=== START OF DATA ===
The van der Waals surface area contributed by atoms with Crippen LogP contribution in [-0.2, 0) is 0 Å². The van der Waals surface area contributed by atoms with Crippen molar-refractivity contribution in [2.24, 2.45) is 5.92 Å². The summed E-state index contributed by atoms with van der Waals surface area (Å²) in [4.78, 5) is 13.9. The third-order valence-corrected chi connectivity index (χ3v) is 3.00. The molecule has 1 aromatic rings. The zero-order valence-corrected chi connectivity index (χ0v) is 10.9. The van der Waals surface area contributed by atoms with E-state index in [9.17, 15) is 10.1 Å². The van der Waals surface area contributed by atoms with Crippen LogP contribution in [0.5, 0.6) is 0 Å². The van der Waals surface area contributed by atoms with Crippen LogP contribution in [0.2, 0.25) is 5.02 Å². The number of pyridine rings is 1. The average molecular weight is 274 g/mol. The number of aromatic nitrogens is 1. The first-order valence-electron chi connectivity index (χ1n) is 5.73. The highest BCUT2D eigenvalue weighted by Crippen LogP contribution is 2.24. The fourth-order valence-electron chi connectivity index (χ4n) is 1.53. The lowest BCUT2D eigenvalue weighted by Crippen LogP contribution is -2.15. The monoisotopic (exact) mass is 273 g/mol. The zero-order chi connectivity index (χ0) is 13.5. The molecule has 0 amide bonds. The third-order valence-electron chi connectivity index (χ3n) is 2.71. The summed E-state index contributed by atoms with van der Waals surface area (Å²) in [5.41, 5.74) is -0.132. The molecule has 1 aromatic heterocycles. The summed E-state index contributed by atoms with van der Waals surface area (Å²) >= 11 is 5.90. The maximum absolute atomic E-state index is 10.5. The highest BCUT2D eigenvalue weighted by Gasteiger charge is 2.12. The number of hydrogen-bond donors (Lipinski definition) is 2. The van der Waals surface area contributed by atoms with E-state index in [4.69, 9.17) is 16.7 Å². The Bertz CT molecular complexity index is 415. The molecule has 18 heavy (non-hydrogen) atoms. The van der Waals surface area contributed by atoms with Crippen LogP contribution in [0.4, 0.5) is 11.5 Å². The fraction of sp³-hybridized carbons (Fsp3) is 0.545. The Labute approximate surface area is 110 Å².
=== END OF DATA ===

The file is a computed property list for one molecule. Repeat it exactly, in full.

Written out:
The van der Waals surface area contributed by atoms with Crippen LogP contribution in [-0.2, 0) is 0 Å². The van der Waals surface area contributed by atoms with Crippen molar-refractivity contribution in [2.24, 2.45) is 5.92 Å². The summed E-state index contributed by atoms with van der Waals surface area (Å²) in [4.78, 5) is 13.9. The third-order valence-corrected chi connectivity index (χ3v) is 3.00. The molecule has 1 aromatic rings. The zero-order valence-corrected chi connectivity index (χ0v) is 10.9. The van der Waals surface area contributed by atoms with E-state index in [9.17, 15) is 10.1 Å². The van der Waals surface area contributed by atoms with Crippen LogP contribution in [0.5, 0.6) is 0 Å². The van der Waals surface area contributed by atoms with Crippen LogP contribution in [0.2, 0.25) is 5.02 Å². The number of pyridine rings is 1. The average molecular weight is 274 g/mol. The number of aromatic nitrogens is 1. The first-order valence-electron chi connectivity index (χ1n) is 5.73. The highest BCUT2D eigenvalue weighted by Crippen LogP contribution is 2.24. The fourth-order valence-electron chi connectivity index (χ4n) is 1.53. The lowest BCUT2D eigenvalue weighted by Crippen LogP contribution is -2.15. The monoisotopic (exact) mass is 273 g/mol. The zero-order chi connectivity index (χ0) is 13.5. The molecule has 0 amide bonds. The third-order valence-electron chi connectivity index (χ3n) is 2.71. The summed E-state index contributed by atoms with van der Waals surface area (Å²) in [5.41, 5.74) is -0.132. The molecule has 1 aromatic heterocycles. The summed E-state index contributed by atoms with van der Waals surface area (Å²) >= 11 is 5.90. The maximum absolute atomic E-state index is 10.5. The highest BCUT2D eigenvalue weighted by Gasteiger charge is 2.12. The number of hydrogen-bond donors (Lipinski definition) is 2. The van der Waals surface area contributed by atoms with E-state index in [4.69, 9.17) is 16.7 Å². The Bertz CT molecular complexity index is 415. The molecule has 18 heavy (non-hydrogen) atoms. The van der Waals surface area contributed by atoms with Crippen LogP contribution in [0.4, 0.5) is 11.5 Å². The fraction of sp³-hybridized carbons (Fsp3) is 0.545. The Labute approximate surface area is 110 Å².